Other actions related to drunk driving incidents were potentially more problematic. While relatively few reported causing damage to other people or property, this may be because some averted those events by pulling over when they realized they were too drunk to drive. Many remembered embarrassing indiscretions, like driving to an ex’s house or calling them while driving.
While not drinking at all is likely the best way to prevent ambiguity about your ability to drive, our respondents varied widely in their predictions about how much they could safely drink before driving. Interestingly, many of our respondents said they could drive after drinking more than the amount needed to feel alcohol’s effects. This view runs contrary to recent public awareness campaigns, such as the “Buzzed Driving Is Drunk Driving” ads produced by the Ad Council and National Highway Traffic Safety Administration.
This concerning trend was particularly true for those who felt alcohol’s effects after one to two drinks, with more than two-thirds saying they believe they could still drink more and drive. Those who stated that they could feel alcohol’s effects after three to four drinks were less likely to feel confident in driving past that limit, though more than 38 percent said they could drive.
An Education in Alcohol
As institutions of higher education grapple with binge drinking on their campuses, we considered how drinking and driving experiences might correlate with various levels of educational attainment. When we asked participants who’ve blacked out about how they arrived home the night before, we saw a broad consistency among those who had at least some college experience. Whether they attended only some college or had obtained an advanced degree, between 21 percent and 28 percent of those with postsecondary educational experience woke up without remembering their trip home.
Those whose education ended in high school were slightly more likely to have this experience, with nearly a third recalling at least one instance of this kind. By contrast, those who attended a vocational or trade school were the least likely to admit not remembering how they got home.
Intoxication by Other Means
While drunk driving remains a troublingly commonplace occurrence, other drugs account for many deadly incidents as well. In fact, a recent report from the Governors Highway Safety Association found drugs account for more deadly accidents than alcohol in the latest national figures. In our findings, roughly 3 in 10 drivers drove under the influence of a substance other than alcohol, with marijuana being the most common intoxicant.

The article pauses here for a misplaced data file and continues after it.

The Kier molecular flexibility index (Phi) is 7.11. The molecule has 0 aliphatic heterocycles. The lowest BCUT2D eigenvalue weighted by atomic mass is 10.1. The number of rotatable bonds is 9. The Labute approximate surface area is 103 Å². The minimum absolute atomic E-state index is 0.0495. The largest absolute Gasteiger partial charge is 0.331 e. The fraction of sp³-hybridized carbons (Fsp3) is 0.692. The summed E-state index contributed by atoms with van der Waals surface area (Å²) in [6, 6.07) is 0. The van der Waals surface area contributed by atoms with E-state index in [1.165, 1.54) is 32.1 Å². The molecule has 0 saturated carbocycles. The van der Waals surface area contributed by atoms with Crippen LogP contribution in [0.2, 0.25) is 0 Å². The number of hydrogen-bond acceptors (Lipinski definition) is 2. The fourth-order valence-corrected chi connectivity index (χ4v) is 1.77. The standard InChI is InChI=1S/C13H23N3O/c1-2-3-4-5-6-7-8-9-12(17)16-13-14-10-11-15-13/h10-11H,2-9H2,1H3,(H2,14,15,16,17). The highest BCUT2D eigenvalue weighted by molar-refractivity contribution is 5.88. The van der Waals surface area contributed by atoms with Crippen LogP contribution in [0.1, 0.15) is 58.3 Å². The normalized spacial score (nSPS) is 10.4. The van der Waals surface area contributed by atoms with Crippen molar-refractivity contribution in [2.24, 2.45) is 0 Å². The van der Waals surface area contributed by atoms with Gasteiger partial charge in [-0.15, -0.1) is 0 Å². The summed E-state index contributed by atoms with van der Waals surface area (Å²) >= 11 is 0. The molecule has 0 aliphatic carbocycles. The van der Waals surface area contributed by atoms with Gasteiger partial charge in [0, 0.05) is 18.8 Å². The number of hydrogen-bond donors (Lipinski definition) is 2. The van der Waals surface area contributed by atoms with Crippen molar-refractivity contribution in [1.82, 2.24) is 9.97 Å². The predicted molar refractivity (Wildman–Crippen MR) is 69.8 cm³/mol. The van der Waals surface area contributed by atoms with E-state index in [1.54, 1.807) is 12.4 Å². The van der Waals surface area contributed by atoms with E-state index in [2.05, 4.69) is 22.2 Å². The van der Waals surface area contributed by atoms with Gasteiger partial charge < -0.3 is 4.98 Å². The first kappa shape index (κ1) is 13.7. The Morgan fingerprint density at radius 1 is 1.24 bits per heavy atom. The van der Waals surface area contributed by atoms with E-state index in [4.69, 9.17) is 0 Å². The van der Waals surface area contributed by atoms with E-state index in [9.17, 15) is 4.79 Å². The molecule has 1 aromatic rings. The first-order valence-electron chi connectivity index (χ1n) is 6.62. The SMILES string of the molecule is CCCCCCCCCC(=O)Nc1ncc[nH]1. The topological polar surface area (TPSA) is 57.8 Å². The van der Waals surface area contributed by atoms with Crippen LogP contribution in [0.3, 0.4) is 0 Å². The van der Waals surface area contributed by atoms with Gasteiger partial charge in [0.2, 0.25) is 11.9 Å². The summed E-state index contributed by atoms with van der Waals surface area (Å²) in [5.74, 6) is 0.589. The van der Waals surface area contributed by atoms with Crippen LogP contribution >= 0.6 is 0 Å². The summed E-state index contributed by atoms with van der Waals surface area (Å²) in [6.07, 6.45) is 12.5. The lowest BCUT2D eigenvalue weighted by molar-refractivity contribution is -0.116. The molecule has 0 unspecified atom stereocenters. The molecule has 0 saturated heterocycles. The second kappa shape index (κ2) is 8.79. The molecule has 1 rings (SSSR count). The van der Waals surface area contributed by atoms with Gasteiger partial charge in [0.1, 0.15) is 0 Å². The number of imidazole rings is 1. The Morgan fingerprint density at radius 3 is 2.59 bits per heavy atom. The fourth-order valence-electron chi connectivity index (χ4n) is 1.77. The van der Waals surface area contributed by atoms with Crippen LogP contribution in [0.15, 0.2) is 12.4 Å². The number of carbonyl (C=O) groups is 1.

While researchers have arrived at conflicting results in their attempts to assess the effects of marijuana on driving abilities, the dangers of the second ranked substance, cocaine, are well-established. Drivers using the substance have demonstrated reckless and aggressive tendencies behind the wheel, and one can imagine the risks associated with operating a vehicle while using hallucinogens as well. High rates of opioid and heroin use nationally have also translated to roadway dangers of late, with users passing out behind the wheel.
A Sobering Look at Safety
While this project’s findings demonstrate the scope of America’s intoxicated driving problem, an important distinction must be made. The frequency with which Americans drive drunk does not excuse its danger or lessen our shared responsibility to encourage safer choices. We hope this report continues awareness of an issue that remains unresolved and gives readers reasons to reflect on their driving behavior, as well as that of those they love.
For any danger you face on the road, CheapCarInsurance.net is in your corner. With extensive resources related to insurance and driving safety, we’ll help you and your family take every safety precaution possible.
We surveyed 1,000 American adults about their experiences with driving under the influence of drugs and alcohol. We then studied their responses in light of demographic information they provided.